mahi_01-08-2011The common English name of dolphin causes much confusion. This fish is not related to the marine mammals also known as dolphins (family Delphinidae). Additionally, two species of dolphinfish exist, the common dolphinfish (Coryphaena hippurus) and the pompano dolphin (Coryphaena equiselis). Both these species are commonly marketed by their Pacific name, mahi-mahi.

Don’t believe me? Google it!

 

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Not a cloud in the sky…

iCloudAt Xploration™14 in March we had several sessions on the cloud. Fortunately I was able to attend a couple of them and came back with more questions than answers as to how vulnerable Xplor would be if the cloud suddenly disappeared.

My conclusion to my brief sixty second assessment, we would be in deep trouble depending on the length of the outage and the ability of our provider to get us back up. Xplor’s email system is in the cloud as well as our event registration, website and members hub, which is just about all of Xplor.  We backup our database but if the rest goes down it is still a really big  problem.

wozniakWozniak Agrees?

In further researching I read an interesting article the other day by Steve Wozniak regarding the cloud that made me think. In the article he stated “The more we transfer everything onto the web, onto the cloud, the less we’re going to have control over it. With the cloud, you don’t own anything. You already signed it away.”  Read the article.

The term that really caught my attention was You already signed it away.”  Yes, that is what we often do when we check that terms and conditions box in addition to absolving the provider of most if not all liability.

The Need to Ask Questions

What if your cloud provider goes out of business, is a victim of hackers or cyber terrorists. What are their safeguards? How do you get back up and running?  How do you recover? What is their liability?

Xplor as an organization is going to be asking the three vendors that control our “clouds” these questions.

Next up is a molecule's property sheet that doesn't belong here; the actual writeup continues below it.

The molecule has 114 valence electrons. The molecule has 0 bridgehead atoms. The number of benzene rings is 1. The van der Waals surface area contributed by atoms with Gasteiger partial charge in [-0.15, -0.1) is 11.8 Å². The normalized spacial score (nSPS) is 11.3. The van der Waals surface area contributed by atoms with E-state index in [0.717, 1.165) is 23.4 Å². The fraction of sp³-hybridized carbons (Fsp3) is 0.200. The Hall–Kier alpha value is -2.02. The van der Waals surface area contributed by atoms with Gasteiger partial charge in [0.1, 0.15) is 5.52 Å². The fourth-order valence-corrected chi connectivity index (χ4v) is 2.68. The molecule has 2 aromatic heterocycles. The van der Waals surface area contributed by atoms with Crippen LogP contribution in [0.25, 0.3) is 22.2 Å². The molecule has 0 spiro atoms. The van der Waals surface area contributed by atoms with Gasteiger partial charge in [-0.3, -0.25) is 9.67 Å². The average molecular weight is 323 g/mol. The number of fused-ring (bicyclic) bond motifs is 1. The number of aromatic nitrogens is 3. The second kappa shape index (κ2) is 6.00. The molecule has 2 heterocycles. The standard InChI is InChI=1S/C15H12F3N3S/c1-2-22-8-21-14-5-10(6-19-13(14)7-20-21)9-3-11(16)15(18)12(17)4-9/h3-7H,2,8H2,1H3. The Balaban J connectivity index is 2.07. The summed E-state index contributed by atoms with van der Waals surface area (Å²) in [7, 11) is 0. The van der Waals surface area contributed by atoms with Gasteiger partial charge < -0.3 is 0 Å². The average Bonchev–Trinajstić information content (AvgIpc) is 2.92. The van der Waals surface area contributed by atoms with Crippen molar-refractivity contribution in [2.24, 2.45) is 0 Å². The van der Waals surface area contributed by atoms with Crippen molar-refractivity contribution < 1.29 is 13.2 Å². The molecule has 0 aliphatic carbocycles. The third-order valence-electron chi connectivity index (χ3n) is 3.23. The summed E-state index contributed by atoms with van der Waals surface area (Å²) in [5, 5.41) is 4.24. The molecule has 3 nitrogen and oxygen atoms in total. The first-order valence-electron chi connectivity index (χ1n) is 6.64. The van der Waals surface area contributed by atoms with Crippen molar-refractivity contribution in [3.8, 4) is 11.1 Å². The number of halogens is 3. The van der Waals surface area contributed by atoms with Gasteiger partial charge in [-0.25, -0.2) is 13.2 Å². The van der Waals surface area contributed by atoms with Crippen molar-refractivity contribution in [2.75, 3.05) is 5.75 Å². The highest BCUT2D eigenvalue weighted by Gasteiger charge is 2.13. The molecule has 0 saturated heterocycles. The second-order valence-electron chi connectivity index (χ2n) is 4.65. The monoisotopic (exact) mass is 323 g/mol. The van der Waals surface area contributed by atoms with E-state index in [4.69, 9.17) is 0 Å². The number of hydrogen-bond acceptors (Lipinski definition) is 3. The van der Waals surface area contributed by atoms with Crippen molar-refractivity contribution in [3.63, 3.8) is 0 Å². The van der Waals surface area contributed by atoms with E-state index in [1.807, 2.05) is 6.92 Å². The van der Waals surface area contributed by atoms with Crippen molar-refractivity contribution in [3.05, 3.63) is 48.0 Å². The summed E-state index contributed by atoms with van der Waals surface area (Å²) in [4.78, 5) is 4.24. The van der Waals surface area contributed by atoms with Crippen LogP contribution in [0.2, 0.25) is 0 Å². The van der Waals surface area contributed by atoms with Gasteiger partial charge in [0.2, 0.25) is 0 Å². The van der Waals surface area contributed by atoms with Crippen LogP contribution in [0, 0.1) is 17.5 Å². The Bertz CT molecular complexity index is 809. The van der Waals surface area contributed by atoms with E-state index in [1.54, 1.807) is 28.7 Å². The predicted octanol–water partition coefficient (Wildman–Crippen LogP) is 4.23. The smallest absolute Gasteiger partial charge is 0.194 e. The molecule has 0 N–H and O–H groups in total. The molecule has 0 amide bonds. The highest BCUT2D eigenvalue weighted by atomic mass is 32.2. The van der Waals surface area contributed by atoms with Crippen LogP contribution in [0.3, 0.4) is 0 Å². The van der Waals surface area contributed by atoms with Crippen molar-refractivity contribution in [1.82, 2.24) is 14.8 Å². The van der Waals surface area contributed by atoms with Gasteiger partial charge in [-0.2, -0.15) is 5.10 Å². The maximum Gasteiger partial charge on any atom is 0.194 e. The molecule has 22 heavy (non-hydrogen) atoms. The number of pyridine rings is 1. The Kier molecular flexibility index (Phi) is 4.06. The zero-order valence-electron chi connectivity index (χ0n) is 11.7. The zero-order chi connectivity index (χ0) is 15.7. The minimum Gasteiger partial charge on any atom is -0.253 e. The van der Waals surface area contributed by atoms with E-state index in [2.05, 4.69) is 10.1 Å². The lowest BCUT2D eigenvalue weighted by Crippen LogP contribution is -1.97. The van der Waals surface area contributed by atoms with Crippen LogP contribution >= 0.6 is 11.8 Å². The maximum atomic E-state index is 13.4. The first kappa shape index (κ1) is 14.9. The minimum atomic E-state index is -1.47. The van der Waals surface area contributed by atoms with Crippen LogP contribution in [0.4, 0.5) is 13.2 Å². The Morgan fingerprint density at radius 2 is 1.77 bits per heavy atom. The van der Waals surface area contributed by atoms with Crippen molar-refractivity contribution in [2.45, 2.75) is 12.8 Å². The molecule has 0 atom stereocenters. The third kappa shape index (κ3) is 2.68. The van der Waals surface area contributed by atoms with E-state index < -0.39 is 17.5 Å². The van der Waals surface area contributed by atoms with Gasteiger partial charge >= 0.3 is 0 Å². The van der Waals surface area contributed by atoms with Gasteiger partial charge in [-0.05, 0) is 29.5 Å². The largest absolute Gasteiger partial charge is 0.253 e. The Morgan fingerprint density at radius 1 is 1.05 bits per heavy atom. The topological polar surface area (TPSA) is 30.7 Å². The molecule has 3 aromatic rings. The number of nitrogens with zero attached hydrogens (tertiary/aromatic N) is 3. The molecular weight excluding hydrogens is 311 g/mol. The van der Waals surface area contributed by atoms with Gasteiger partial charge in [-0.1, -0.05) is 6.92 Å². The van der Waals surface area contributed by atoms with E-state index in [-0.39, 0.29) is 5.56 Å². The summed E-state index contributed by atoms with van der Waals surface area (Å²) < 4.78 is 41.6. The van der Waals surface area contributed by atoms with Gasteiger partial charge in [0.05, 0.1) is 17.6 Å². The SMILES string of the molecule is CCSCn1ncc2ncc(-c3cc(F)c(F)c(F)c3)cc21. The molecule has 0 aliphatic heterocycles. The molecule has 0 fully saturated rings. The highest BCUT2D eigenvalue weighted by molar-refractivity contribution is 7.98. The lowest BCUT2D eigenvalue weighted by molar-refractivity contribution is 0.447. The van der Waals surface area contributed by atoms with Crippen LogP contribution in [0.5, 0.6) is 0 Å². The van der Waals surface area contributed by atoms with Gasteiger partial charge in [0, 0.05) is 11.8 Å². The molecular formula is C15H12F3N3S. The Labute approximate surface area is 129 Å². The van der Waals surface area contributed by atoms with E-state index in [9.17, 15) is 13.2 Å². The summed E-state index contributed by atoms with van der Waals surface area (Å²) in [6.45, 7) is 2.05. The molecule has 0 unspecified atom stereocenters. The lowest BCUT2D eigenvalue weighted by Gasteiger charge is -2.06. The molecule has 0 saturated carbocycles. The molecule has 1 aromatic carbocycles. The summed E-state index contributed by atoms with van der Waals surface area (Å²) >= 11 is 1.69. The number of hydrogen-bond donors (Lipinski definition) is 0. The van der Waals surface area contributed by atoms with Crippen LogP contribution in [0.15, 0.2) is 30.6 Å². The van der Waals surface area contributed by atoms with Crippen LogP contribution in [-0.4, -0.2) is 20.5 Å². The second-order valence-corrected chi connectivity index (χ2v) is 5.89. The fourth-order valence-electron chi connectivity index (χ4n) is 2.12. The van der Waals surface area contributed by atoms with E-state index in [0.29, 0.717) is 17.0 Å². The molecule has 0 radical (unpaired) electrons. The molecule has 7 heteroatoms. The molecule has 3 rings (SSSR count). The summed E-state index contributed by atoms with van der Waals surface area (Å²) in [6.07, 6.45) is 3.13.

So how does your organization handle the cloud and the people you entrust with your information?

What if there was not a cloud in the sky? I am curious to hear your views.

 

 

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FACETIME IS NOT ALWAYS AN APP

Tucson-skip-henk-xplorLast week I returned from the Imaging Network Conference in Tucson convinced once again there is no substitution for “face timing” with peers. Not FaceTime the app, I mean the original face time. Sitting down and meeting with your peers, bending an elbow together, sharing ideas and taking discussions where virtual is incapable of going..

With Xploration 14 three weeks away I did not have the time nor did I want to make the time to go. I decided to go anyway.

One Idea, One Contact and One Problem Solved

It would have not only been a personal mistake not going to Tucson but a loss for Xplor as well. My time in Tucson netted me one GREAT idea and a new contact for expanding one of our programs. I was also able to solve an ongoing problem and even had time for a bit of fun. Sounds like I was doing what I am paid to do. My job.

It is too early to tell but my $2000 “face timing” investment has great potential:

  • The idea I came away with will generate $20-40k a year in revenue for the association
  • The problem I solved should save $6-10k in direct expense per year
  • My new contact for expanding online programming could significantly change Xplor’s online model.

face-to-faceIt Is All About Face-Time

The internet is great for doing research but it can only take you so far. Could I have been as successful online?  No, I would not. My success in Tucson was about showing up. Face time.

Let’s not forget the bit of fun I had. Some ING attendees simply did a nature walk in the desert. Others a short cattle drive. I elected to do a bit of four wheeling in the desert. Had fun, relaxed and returned to the conference the next morning all in one piece, rested and content.